D.A. Rejects Woman's Confession That She Murdered Neighbor : Crime: Prosecutor brands statement a lie. But she stands by her claim that she and friends carried out the slaying for which the victim's husband has been convicted.

TIMES STAFF WRITER

The Los Angeles County district attorney's office on Wednesday spurned the confession of a woman who claimed that she and several friends were responsible for the 1988 slaying of Carol Montecalvo, whose husband was convicted last year of the murder.

The prosecutor in the case said that Suzan Brown, 45, was lying when she suddenly stepped forward last month and confessed her role in the fatal shooting of Montecalvo in her Burbank home.

"After an extensive investigation of Ms. Brown's statements, it is clear that her statements are false," Deputy Dist. Atty. Robert Cohen said in a written report wrapping up the monthlong investigation.

"Based upon the evidence and information we have gathered in an attempt to check out Ms. Brown's story, we find nothing in her statement . . . that would lead us to believe that it is anything other than another in a series of fabrications," he added.

Brown, a former neighbor of the Montecalvos, told The Times on Wednesday that she sticks by her story that she and her friends were under the influence of drugs and seeking money to buy more when they decided to burglarize the Montecalvo house.

In a Dec. 17 interview, Brown told district attorney's investigators that two men had shot the Montecalvos when the couple returned home from an evening walk.

But Cohen said that the two men identified by Brown denied any involvement in the crime. The men's fingerprints did not match unidentified prints found in the Montecalvo house, the prosecutor said.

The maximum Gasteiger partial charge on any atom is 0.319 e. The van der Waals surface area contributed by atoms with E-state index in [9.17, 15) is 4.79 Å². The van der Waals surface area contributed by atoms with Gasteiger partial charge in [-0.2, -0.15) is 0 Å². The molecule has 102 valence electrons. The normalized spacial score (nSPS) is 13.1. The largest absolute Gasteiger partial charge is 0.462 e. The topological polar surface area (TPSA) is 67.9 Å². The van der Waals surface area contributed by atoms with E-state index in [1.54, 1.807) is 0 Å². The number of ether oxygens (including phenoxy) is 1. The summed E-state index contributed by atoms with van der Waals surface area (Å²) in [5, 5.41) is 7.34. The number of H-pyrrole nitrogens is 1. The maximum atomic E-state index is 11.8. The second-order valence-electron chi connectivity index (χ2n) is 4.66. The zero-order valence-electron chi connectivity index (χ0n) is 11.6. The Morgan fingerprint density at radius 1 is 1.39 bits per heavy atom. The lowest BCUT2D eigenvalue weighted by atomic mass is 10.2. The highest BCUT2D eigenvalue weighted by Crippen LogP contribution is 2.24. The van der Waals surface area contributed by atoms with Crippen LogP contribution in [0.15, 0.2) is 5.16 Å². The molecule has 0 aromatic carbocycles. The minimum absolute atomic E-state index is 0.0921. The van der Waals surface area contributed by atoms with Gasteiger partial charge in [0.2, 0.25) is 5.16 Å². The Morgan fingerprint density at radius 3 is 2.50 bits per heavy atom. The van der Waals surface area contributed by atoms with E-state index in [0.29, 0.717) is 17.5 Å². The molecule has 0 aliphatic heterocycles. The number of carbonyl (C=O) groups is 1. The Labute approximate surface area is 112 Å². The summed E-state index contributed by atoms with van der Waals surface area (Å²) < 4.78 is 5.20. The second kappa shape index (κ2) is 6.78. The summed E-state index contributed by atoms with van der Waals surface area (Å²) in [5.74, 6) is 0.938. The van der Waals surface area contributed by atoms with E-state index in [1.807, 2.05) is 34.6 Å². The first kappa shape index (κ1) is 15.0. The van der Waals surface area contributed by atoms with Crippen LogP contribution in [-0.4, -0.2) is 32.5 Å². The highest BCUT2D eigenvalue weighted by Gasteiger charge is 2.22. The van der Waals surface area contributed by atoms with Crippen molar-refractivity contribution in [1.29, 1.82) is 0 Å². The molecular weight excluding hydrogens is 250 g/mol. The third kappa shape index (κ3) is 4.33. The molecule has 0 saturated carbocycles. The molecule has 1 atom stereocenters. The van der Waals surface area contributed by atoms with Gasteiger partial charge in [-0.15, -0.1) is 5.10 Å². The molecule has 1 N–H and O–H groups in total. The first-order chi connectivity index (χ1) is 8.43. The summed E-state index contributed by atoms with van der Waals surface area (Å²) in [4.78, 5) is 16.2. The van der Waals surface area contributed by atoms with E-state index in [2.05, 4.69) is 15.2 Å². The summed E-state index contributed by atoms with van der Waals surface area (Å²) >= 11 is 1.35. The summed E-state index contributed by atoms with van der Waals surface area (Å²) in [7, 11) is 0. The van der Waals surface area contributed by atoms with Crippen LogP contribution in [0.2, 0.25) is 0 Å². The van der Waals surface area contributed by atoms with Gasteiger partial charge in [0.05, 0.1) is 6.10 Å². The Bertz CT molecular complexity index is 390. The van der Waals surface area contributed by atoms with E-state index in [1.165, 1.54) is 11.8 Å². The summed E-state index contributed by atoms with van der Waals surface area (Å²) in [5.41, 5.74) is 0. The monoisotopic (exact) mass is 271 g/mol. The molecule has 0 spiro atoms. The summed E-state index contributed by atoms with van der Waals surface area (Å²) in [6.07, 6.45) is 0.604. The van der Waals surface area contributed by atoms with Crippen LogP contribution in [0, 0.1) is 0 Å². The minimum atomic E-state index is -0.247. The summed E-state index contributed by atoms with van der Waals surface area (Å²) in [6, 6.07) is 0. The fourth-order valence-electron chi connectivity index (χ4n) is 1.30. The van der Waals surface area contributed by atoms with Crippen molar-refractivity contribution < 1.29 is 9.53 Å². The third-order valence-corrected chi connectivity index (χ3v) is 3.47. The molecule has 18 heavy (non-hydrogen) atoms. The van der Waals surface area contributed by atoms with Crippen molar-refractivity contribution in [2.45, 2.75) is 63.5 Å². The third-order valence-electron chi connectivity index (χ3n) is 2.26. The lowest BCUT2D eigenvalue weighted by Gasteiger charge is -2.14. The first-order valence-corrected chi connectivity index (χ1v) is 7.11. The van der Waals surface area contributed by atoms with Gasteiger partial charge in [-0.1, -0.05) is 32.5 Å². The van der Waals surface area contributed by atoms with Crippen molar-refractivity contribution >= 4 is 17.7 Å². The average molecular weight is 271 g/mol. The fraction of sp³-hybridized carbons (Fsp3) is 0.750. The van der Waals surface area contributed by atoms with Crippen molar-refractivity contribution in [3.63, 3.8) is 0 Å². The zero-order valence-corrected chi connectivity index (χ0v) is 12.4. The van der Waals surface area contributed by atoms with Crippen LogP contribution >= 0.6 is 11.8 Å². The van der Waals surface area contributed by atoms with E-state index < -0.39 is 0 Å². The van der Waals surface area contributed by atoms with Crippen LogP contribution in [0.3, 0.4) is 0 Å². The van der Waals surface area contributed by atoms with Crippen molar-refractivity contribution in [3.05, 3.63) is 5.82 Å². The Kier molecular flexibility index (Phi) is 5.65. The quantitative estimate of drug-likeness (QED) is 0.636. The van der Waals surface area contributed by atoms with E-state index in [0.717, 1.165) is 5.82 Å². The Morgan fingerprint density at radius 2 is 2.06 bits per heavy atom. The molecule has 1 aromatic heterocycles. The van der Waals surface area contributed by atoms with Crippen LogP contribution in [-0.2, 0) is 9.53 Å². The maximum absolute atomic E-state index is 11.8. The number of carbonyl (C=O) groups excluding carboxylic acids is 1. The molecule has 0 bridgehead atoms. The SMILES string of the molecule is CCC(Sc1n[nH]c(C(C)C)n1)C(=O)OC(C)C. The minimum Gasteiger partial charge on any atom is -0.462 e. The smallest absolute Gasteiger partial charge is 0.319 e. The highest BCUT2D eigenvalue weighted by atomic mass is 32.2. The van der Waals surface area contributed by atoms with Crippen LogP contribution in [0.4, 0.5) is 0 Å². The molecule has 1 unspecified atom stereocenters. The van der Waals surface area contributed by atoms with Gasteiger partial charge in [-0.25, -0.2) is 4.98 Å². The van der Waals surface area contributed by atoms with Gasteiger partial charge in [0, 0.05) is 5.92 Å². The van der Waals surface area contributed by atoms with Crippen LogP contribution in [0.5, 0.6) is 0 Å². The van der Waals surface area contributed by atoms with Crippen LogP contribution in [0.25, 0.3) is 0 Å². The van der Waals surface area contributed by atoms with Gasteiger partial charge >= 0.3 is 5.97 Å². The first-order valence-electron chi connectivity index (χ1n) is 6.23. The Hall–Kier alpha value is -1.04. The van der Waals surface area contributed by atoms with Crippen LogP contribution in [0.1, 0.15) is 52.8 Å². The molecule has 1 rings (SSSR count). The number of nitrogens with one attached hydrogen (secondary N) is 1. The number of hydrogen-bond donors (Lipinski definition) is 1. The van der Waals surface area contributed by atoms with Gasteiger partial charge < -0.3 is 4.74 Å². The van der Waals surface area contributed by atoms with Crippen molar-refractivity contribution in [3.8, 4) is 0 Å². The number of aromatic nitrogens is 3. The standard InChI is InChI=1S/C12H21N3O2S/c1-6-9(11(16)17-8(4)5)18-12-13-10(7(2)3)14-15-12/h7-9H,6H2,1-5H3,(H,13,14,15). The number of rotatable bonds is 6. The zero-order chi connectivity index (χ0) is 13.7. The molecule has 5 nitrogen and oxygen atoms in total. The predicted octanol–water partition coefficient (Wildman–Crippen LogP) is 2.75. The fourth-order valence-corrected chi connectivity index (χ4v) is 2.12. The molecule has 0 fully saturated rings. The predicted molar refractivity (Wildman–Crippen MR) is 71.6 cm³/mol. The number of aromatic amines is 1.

A fourth person named by Brown was not present the night of the murder, Cohen said. Further, a .25-caliber gun that Cohen said was used to shoot Daniel Montecalvo was located in San Diego, but a ballistics test showed the weapon was not used in the shooting. Police have not found the .38-caliber revolver used to shoot Carol Montecalvo twice in the neck, said Cohen, who added that he was confident the real killer was the victim's husband.

Daniel Montecalvo, 49, was convicted last November of murdering his 43-year-old wife and shooting himself in the back to cash in on her $600,000 insurance policies. But Montecalvo, who was sentenced to 27 years to life in prison, has maintained his innocence, and his private investigators located Brown and brought her story to the attention of authorities.

After hearing of the district attorney's findings, Brown said she stands by her claim that Montecalvo did not kill his wife, although she admitted she was not completely truthful when she originally told investigators her story.

During her final interview with investigators Monday, Brown said that she had been in the house that night and asked for a guarantee of immunity before she would tell them any more. But after conferring with Cohen and his boss, Deputy Dist. Atty. Richard W. Hecht, the investigators abruptly ended their interview with no immunity offer.

"At some point in time, you just say that's it," Cohen said. "How much taxpayer money are you going to expend when we know that this woman has lied, lied, lied, lied and lied?"

Brown, however, insisted that she was in the house on the night of the slaying. "I witnessed Carol being shot, and I shot Dan," she told The Times, adding that she did not admit her role in the shooting earlier because she was uncertain whether she could still be prosecuted.

"If coming forward and telling the truth and trying to free an innocent man is wrong, then so be it," she said.

In researching Brown's background, Cohen said, investigators learned that she had been in several mental hospitals and had received a psychiatric discharge from the military.

Brown said she served in the Navy for seven years and received an honorable discharge in 1967 after 13 months in Vietnam as a nurse. She said she suffers from post-traumatic stress syndrome from her Vietnam experience and has been in psychiatric units to deal with stress from the war and cancer and drug problems. She said her psychiatric problems do not make her a liar.

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